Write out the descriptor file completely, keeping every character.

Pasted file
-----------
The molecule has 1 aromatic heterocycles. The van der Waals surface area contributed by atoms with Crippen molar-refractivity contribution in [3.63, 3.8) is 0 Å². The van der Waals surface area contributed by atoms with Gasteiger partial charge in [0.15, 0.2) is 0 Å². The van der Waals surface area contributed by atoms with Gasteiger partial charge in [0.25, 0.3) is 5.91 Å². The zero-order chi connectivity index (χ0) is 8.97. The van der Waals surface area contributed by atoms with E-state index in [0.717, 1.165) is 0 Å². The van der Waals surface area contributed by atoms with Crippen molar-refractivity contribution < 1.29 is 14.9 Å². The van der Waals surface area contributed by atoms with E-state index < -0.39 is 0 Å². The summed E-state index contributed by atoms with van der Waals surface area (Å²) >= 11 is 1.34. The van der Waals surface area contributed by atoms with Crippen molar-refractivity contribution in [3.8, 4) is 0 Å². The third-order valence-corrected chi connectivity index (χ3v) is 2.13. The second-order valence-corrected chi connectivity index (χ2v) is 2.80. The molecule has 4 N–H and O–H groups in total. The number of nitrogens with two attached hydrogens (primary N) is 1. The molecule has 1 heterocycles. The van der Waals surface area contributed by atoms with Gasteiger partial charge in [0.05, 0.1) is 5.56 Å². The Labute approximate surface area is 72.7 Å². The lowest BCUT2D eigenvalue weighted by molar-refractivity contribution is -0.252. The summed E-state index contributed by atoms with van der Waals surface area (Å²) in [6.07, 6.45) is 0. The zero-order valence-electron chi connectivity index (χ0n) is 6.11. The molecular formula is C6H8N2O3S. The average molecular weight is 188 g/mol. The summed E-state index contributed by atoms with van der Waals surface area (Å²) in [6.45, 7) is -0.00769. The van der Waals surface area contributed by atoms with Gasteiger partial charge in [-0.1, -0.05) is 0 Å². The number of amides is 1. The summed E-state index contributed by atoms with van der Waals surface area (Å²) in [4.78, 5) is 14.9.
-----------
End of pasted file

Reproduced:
The molecule has 1 aromatic heterocycles. The van der Waals surface area contributed by atoms with Crippen molar-refractivity contribution in [3.63, 3.8) is 0 Å². The van der Waals surface area contributed by atoms with Gasteiger partial charge in [0.15, 0.2) is 0 Å². The van der Waals surface area contributed by atoms with Gasteiger partial charge in [0.25, 0.3) is 5.91 Å². The zero-order chi connectivity index (χ0) is 8.97. The van der Waals surface area contributed by atoms with E-state index in [0.717, 1.165) is 0 Å². The van der Waals surface area contributed by atoms with Crippen molar-refractivity contribution < 1.29 is 14.9 Å². The van der Waals surface area contributed by atoms with E-state index < -0.39 is 0 Å². The summed E-state index contributed by atoms with van der Waals surface area (Å²) >= 11 is 1.34. The van der Waals surface area contributed by atoms with Crippen molar-refractivity contribution in [3.8, 4) is 0 Å². The third-order valence-corrected chi connectivity index (χ3v) is 2.13. The second-order valence-corrected chi connectivity index (χ2v) is 2.80. The molecule has 4 N–H and O–H groups in total. The number of nitrogens with two attached hydrogens (primary N) is 1. The molecule has 1 heterocycles. The van der Waals surface area contributed by atoms with Gasteiger partial charge in [0.05, 0.1) is 5.56 Å². The Labute approximate surface area is 72.7 Å². The lowest BCUT2D eigenvalue weighted by molar-refractivity contribution is -0.252. The summed E-state index contributed by atoms with van der Waals surface area (Å²) in [6.07, 6.45) is 0. The zero-order valence-electron chi connectivity index (χ0n) is 6.11. The molecular formula is C6H8N2O3S. The average molecular weight is 188 g/mol. The summed E-state index contributed by atoms with van der Waals surface area (Å²) in [6.45, 7) is -0.00769. The van der Waals surface area contributed by atoms with Gasteiger partial charge in [-0.1, -0.05) is 0 Å². The number of amides is 1. The summed E-state index contributed by atoms with van der Waals surface area (Å²) in [4.78, 5) is 14.9.